Warner-Lambert, American Home Beat Expectations

Warner-Lambert's merger partner, Pfizer, beat estimates Tuesday.
Publish date:

Updated from 9:56 a.m. EDT

Drug makers




American Home Products


, which agreed briefly to a merger back in November before


(PFE) - Get Report

stepped in to

snatch Warner-Lambert away, both reported first-quarter earnings on Wednesday that exceeded expectations on the strength of growth in their respective drug businesses.

Warner-Lambert reported earnings that exceeded Wall Street's expectations by 2 cents because of robust sales of blockbuster drugs Lipitor and Neurontin, while American Home beat estimates by 8 cents.

For the first quarter ended Mar. 31, Warner-Lambert, the manufacturer of Rolaids and Listerine mouthwash, said profit rose 35% to $516 million, or 58 cents a diluted share, from $382 million, or 43 cents a share, a year earlier. The consensus estimate of analysts polled by

First Call/Thomson Financial

was 56 cents.

The figures from this quarter exclude the $91 million, or 10-cent-a-share, after-tax cost for the withdrawal from the market of diabetes drug Rezulin, announced on Mar. 21. Also excluded is the payment of a $1.8 billion, or $2.09-a-share, after-tax break-up fee to American Home Products for the thwarted merger.

Including those costs, Morris Plains, N.J.-based Warner-Lambert reported a net loss of $1.4 billion, or $1.61 a share.

Revenue rose to $3.41 billion from $3.01 billion a year ago, driven by the continued growth of cholesterol-lowering agent Lipitor and anticonvulsant Neurontin. Lipitor sales increased 46% worldwide to $1.1 billion, while Neurontin sales rose 71% worldwide to $301 million.

Overall, the pharmaceutical segment -- the largest of the company's three business segments accounted for 65% of sales -- grew 19% worldwide to $2.2 billion. U.S. sales advanced 26% to $1.5 billion and international sales rose 6% to $645 million.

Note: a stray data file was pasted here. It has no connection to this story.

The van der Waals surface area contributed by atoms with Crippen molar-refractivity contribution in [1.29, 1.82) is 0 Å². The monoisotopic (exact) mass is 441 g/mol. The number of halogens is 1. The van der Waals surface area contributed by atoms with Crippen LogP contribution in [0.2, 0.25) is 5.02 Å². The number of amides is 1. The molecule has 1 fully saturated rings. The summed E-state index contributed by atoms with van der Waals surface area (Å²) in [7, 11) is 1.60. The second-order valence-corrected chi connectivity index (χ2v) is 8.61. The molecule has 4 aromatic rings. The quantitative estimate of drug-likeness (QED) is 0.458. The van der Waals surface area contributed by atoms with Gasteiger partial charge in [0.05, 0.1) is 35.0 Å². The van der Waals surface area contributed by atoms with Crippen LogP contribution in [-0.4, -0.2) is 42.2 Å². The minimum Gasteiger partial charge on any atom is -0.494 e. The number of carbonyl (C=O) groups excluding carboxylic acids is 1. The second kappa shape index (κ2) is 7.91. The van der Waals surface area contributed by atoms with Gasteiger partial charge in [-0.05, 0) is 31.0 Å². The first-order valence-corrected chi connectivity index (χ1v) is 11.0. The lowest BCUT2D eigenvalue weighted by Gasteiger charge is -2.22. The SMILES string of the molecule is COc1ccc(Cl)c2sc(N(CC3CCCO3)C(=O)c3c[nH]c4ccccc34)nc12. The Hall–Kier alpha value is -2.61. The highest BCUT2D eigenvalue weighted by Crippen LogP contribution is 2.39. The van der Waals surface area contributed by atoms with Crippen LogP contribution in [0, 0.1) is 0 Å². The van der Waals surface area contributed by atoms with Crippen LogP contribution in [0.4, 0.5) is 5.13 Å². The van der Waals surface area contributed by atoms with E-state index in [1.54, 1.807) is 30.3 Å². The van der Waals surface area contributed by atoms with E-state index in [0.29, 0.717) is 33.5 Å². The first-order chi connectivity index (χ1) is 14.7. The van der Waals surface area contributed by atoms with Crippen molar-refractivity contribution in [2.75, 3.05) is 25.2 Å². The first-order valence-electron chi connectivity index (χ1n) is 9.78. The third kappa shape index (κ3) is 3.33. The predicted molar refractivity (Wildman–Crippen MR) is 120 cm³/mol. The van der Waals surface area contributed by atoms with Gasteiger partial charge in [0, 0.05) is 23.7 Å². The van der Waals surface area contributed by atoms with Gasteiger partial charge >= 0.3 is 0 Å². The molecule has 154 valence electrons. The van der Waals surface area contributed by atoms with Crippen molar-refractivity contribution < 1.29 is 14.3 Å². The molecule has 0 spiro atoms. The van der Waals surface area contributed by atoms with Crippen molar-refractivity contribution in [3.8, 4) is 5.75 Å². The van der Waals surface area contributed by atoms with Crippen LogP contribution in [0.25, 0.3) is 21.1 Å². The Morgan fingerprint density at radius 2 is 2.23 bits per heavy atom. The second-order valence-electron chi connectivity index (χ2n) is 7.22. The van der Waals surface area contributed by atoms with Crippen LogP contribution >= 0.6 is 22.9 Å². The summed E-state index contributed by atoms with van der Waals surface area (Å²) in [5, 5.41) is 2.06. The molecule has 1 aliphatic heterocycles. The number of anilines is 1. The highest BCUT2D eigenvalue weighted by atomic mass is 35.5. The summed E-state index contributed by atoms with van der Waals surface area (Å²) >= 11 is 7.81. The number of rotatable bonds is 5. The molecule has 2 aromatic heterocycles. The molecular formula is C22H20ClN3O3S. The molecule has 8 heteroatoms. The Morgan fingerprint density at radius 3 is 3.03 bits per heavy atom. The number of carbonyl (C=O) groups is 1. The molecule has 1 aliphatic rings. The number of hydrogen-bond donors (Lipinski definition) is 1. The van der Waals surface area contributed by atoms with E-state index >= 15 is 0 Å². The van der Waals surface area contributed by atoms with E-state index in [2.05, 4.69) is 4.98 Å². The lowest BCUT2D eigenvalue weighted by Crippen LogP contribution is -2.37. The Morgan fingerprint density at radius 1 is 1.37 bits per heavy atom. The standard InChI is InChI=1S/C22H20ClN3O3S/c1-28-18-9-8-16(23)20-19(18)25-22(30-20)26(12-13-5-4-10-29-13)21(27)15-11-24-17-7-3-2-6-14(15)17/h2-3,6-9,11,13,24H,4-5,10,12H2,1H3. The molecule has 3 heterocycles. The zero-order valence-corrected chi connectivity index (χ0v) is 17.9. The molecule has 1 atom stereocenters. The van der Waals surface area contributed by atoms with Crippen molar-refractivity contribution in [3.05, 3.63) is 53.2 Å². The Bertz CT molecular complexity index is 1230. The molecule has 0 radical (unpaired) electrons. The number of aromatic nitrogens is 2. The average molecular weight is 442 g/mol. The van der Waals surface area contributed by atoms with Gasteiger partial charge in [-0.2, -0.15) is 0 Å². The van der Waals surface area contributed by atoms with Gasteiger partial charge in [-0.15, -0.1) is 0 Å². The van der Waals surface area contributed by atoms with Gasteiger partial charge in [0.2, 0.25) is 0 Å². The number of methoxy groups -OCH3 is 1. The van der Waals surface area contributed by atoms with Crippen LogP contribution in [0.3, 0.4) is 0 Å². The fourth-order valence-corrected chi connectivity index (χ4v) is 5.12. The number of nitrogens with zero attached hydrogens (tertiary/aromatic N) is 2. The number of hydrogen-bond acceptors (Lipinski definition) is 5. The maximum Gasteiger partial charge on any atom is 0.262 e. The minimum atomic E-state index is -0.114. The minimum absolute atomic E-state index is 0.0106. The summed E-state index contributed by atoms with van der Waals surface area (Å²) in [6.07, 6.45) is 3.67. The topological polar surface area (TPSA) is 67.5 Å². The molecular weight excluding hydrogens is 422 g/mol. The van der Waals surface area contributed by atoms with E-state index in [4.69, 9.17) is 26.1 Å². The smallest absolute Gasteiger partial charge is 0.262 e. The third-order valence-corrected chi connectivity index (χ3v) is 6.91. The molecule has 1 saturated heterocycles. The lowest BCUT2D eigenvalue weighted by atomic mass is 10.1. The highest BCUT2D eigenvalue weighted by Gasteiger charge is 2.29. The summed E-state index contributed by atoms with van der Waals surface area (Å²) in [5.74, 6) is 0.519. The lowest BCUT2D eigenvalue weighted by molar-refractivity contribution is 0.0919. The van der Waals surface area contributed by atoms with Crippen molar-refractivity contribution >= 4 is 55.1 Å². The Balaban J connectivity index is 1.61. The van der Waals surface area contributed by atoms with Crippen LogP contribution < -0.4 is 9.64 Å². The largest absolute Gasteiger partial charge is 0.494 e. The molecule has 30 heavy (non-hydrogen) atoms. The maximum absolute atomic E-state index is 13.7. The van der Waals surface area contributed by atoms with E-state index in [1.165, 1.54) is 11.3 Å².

Worldwide sales of the consumer health care segment, which accounted for 22% of sales, increased 2% to $748 million. U.S. sales were virtually flat at $415 million, while international sales rose 4% to $333 million.

The Adams confectionery segment -- which makes Dentyne and Trident gum, as well as Halls cough tablets -- racked up a 9% increase in worldwide sales to $500 million, accounting for 15% of the quarter's revenues. Sales in the U.S. rose 5% to $162 million and international sales increased 11% to $339 million.

On Tuesday, Pfizer posted first-quarter

earnings of $1.09 billion, or 28 cents a share, 3 cents ahead of the

First Call/Thomson Financial

estimate and up from the year-ago $815 million, or 21 cents a share. Revenues came in at $4.32 billion, up 10% from last year's $3.93 billion.

Shares of Warner-Lambert were up 3 9/16 to 110 13/16 in midday trading Wednesday, after reaching a new 52-week high of 111 7/16. (Warner-Lambert closed up 7 1/8, or 7%, at 114 3/8.)

For the first quarter ended Mar. 31, American Home's net income rose to $634.9 million, or 48 cents a share, from $538.1million, or 40 cents a share, a year earlier. That matched the consensus estimate of analysts polled by First Call/Thomson Financial.

The figures from this quarter exclude the $1.8 billion break-up fee received by Warner-Lambert. Including the fee, American Home posted income of $1.75 billion, or $1.32 a share.

Worldwide revenue rose 17% to $3.34 billion from $2.86 billion a year ago, mainly on strength in the pharmaceuticals business. Pharmaceutical sales increased 16% to $2.74 billion due to higher sales of the osteoporosis drug Premarin, which grew 8% to $542 million; depression and anxiety treatment Effexor XR, which rose 54% to $252 million; and rheumatoid arthritis medication Enbreal, which more than doubled to $136 million.

The Madison, N.J.-based company's consumer health care business -- the maker of Centrum vitamins and Advil pain medication -- recorded a 6% increase in sales to $596 million.

Last month, American Home announced the

sale of its agricultural products business to Germany's



for $3.8 billion in cash and the assumption of some debt. As a result, the company recorded an estimated after-tax loss of $1.57 million, or $1.19 a share, which includes the estimated after-tax income of the business from April 1 until the business is divested.

Shares of American Home rose 1 15/16, or 3%, to 58 5/16 in midday trading Wednesday. (American Home closed up 2 3/4, or 5%, at 59 1/8.)

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